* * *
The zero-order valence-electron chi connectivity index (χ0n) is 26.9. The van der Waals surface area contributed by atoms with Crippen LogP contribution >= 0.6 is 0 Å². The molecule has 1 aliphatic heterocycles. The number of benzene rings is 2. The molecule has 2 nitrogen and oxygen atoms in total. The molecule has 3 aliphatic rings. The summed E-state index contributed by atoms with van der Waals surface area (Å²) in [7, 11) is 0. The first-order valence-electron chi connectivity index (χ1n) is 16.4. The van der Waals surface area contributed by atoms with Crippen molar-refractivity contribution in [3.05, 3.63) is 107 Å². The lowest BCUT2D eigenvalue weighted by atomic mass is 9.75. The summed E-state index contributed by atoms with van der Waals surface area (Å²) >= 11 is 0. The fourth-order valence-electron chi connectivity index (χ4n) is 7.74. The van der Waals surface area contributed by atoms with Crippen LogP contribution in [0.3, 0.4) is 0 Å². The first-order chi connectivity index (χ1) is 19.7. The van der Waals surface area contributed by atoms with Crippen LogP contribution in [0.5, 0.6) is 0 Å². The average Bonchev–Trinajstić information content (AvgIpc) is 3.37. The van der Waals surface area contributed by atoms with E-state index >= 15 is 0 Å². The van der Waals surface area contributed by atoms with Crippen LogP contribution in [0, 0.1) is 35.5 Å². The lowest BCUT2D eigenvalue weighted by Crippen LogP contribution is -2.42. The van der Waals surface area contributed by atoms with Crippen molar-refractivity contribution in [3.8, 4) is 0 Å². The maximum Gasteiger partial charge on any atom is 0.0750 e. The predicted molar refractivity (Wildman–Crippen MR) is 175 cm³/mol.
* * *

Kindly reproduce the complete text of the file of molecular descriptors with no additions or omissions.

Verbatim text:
The zero-order valence-electron chi connectivity index (χ0n) is 26.9. The van der Waals surface area contributed by atoms with Crippen LogP contribution >= 0.6 is 0 Å². The molecule has 1 aliphatic heterocycles. The number of benzene rings is 2. The molecule has 2 nitrogen and oxygen atoms in total. The molecule has 3 aliphatic rings. The summed E-state index contributed by atoms with van der Waals surface area (Å²) in [7, 11) is 0. The first-order valence-electron chi connectivity index (χ1n) is 16.4. The van der Waals surface area contributed by atoms with Crippen molar-refractivity contribution in [3.05, 3.63) is 107 Å². The lowest BCUT2D eigenvalue weighted by atomic mass is 9.75. The summed E-state index contributed by atoms with van der Waals surface area (Å²) >= 11 is 0. The fourth-order valence-electron chi connectivity index (χ4n) is 7.74. The van der Waals surface area contributed by atoms with Crippen LogP contribution in [0.3, 0.4) is 0 Å². The first-order chi connectivity index (χ1) is 19.7. The van der Waals surface area contributed by atoms with Crippen LogP contribution in [0.5, 0.6) is 0 Å². The average Bonchev–Trinajstić information content (AvgIpc) is 3.37. The van der Waals surface area contributed by atoms with E-state index >= 15 is 0 Å². The van der Waals surface area contributed by atoms with Crippen LogP contribution in [0, 0.1) is 35.5 Å². The lowest BCUT2D eigenvalue weighted by Crippen LogP contribution is -2.42. The van der Waals surface area contributed by atoms with Crippen molar-refractivity contribution in [3.8, 4) is 0 Å². The maximum Gasteiger partial charge on any atom is 0.0750 e. The predicted molar refractivity (Wildman–Crippen MR) is 175 cm³/mol.